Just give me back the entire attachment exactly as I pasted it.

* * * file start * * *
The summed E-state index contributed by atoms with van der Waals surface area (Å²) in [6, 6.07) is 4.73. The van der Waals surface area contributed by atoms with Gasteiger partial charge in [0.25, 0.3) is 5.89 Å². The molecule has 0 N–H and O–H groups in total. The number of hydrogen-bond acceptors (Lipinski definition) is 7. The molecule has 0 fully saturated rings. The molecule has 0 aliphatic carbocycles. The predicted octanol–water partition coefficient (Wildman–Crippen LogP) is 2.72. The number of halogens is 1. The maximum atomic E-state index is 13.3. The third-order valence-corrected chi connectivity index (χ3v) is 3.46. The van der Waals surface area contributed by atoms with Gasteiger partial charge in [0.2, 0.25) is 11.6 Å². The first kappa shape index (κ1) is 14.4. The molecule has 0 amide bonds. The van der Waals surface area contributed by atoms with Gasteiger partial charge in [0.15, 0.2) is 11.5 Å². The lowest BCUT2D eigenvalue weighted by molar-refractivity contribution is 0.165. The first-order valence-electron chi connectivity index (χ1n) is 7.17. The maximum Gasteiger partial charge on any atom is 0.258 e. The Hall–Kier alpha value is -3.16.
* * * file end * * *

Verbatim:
The summed E-state index contributed by atoms with van der Waals surface area (Å²) in [6, 6.07) is 4.73. The van der Waals surface area contributed by atoms with Gasteiger partial charge in [0.25, 0.3) is 5.89 Å². The molecule has 0 N–H and O–H groups in total. The number of hydrogen-bond acceptors (Lipinski definition) is 7. The molecule has 0 fully saturated rings. The molecule has 0 aliphatic carbocycles. The predicted octanol–water partition coefficient (Wildman–Crippen LogP) is 2.72. The number of halogens is 1. The maximum atomic E-state index is 13.3. The third-order valence-corrected chi connectivity index (χ3v) is 3.46. The van der Waals surface area contributed by atoms with Gasteiger partial charge in [0.2, 0.25) is 11.6 Å². The first kappa shape index (κ1) is 14.4. The molecule has 0 amide bonds. The van der Waals surface area contributed by atoms with Gasteiger partial charge in [0.15, 0.2) is 11.5 Å². The lowest BCUT2D eigenvalue weighted by molar-refractivity contribution is 0.165. The first-order valence-electron chi connectivity index (χ1n) is 7.17. The maximum Gasteiger partial charge on any atom is 0.258 e. The Hall–Kier alpha value is -3.16.